I've been making good progress on the Charger build lately, and wanted to share some news.
The first thing is that I've made a dashboard showing my build progress. It was amusing to put together, and it's interesting to see in charts and graphs how I've been working on the plane. Having to take 2019 off due to lack of shop space made a pretty healthy dent in my progress.
The other thing is that I made a video about a tiny part of the build process, which may or may not interest you.
This shows one of the many many little steps that go into making the aileron pivots, which are deceptively simple-looking on the plans. It's just these three arms, how bad could it be? As I mention in the video, it's going to take something like 40 hours to go from looking at the plans to having 12 functional pivots in my hand, and that's not even counting getting them sandblasted and painting them, which is a completely separate adventure.
As someone commented about the build when I was describing it to them, "Oh man, even the details have details." Yep, the top-level step of "make 12 aileron pivots" touches on all sorts of questions: how to buy steel that hasn't been made for decades; what's the best compromise among the available sizes of steel; where to find that size; justifying paying $18 a foot (not including shipping or tax) for a weirdo size of steel that is also going to make the plane unnecessarily heavy; where is the steel after the seller put the wrong zip code on the box; how to cut steel; how to cut steel so it's square; how to cut steel so it's got the correct angle to the cut; how to figure out the correct angle to the cut (CAD to the rescue); how to locate two holes in a part so that they have the exact same placement on every piece; how to assemble the pieces once they're cut; how to build a welding jig for assembling the pieces once they're cut; how to make a welding jig that will lock everything into place, and then let it go once it's welded together; how to weld these two pins so they actually match the piece they're supposed to locate... It never ends.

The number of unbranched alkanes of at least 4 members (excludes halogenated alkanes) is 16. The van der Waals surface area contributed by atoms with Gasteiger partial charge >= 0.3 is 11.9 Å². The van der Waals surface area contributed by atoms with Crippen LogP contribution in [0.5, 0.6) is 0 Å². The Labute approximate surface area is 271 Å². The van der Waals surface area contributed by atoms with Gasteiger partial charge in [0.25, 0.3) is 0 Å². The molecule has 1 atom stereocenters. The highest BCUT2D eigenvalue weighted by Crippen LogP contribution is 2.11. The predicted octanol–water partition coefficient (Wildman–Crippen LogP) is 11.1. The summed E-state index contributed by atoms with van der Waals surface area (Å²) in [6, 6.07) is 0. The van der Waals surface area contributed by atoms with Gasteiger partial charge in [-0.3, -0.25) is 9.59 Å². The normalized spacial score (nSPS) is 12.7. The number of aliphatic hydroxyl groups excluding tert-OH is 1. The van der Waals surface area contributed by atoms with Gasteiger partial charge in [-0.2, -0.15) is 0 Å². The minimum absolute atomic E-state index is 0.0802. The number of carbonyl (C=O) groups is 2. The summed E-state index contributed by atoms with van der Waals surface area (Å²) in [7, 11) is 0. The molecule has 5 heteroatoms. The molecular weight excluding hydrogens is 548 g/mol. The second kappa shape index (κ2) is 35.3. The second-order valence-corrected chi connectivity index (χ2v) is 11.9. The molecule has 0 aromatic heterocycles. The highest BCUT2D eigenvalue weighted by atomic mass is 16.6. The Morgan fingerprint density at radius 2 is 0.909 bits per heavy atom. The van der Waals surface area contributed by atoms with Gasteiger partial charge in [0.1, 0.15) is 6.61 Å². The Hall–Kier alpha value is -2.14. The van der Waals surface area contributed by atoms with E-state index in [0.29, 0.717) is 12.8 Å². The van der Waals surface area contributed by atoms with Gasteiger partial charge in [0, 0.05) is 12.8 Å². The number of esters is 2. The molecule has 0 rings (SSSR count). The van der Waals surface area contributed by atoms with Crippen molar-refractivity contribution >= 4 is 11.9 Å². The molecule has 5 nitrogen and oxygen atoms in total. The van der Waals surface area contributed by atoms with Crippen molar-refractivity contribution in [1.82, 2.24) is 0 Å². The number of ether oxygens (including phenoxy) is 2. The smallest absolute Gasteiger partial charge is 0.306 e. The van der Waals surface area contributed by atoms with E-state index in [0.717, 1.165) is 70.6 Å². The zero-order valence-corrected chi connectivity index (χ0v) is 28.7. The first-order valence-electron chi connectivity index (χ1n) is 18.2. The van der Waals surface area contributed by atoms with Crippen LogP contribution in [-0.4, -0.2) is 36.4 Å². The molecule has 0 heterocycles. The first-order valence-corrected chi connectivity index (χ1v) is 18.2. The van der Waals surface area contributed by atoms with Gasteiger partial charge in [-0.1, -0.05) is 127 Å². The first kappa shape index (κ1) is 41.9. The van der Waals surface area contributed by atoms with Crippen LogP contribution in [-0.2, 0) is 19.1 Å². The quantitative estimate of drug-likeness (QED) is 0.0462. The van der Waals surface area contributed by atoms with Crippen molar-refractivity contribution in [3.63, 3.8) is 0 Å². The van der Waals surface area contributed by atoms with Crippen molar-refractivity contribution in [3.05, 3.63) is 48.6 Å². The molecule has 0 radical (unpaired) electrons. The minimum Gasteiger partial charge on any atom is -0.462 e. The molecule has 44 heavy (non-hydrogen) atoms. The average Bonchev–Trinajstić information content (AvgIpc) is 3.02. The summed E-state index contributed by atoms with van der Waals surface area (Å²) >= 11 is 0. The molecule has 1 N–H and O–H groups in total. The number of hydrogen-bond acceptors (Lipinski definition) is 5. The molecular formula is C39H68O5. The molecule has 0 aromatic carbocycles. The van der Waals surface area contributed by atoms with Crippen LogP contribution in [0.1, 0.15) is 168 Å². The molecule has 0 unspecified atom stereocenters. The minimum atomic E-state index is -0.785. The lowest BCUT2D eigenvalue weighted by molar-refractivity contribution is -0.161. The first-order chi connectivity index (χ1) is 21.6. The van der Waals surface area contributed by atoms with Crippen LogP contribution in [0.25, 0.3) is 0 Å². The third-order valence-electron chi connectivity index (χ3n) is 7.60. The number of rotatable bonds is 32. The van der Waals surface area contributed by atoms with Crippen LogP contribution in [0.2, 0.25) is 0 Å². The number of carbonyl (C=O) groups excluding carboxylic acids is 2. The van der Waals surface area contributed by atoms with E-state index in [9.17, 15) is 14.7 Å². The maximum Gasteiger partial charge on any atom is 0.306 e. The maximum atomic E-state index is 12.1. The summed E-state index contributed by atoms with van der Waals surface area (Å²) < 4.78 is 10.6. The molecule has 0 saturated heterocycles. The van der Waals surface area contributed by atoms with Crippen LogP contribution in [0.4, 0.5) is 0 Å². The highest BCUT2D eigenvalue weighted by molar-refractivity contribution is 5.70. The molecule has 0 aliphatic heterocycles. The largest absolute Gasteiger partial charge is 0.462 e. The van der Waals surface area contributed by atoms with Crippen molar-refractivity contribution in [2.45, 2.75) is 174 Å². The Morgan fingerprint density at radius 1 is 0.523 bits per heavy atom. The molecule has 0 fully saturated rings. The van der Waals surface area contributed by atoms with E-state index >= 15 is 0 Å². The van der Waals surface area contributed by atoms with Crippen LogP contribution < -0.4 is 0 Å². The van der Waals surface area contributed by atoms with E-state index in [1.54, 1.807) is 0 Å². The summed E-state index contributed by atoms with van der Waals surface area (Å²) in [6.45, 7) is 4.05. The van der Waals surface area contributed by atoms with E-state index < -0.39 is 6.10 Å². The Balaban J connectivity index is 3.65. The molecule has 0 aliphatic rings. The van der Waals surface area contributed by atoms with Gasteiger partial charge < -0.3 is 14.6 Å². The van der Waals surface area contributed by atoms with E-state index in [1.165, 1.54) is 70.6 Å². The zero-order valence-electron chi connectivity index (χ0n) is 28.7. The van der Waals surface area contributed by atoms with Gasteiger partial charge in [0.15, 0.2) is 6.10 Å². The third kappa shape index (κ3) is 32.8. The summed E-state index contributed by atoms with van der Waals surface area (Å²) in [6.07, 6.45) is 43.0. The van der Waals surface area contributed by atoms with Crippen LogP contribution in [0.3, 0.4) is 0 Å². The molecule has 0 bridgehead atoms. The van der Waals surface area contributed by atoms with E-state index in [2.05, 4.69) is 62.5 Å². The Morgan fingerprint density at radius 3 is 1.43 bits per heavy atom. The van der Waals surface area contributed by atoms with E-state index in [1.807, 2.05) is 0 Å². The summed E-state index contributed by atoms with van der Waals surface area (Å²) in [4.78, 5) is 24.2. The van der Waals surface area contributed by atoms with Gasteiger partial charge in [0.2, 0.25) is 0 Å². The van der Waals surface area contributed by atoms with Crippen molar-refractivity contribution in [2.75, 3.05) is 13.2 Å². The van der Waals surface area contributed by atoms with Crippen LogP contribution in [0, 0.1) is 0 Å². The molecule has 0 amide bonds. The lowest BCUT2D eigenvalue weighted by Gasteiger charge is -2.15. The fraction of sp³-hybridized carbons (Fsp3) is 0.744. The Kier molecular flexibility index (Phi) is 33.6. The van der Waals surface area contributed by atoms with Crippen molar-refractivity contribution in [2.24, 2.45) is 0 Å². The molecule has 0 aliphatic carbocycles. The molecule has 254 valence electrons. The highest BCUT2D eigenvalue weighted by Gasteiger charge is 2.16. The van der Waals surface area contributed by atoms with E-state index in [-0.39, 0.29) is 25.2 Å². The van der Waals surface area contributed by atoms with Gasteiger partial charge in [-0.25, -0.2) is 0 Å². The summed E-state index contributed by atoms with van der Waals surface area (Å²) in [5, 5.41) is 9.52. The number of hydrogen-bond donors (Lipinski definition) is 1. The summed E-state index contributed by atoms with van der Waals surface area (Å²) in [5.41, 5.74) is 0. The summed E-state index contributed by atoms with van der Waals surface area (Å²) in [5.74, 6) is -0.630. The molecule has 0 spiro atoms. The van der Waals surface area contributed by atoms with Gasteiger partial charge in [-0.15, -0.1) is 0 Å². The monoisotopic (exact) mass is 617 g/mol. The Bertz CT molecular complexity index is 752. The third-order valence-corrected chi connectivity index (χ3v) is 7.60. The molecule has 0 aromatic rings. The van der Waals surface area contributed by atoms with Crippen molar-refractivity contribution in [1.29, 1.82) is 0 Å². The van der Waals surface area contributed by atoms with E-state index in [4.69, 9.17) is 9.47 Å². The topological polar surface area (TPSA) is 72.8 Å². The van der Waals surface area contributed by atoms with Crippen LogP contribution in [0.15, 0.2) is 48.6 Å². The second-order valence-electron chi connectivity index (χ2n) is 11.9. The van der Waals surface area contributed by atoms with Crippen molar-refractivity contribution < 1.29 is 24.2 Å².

To be clear, this is a big part of the fun: taking a job and breaking it down into its component parts, and then doing all those little jobs as efficiently and well as possible. In the end, you have a finished product that reflects all the hours and effort. It's slow going, but it is rewarding, eventually.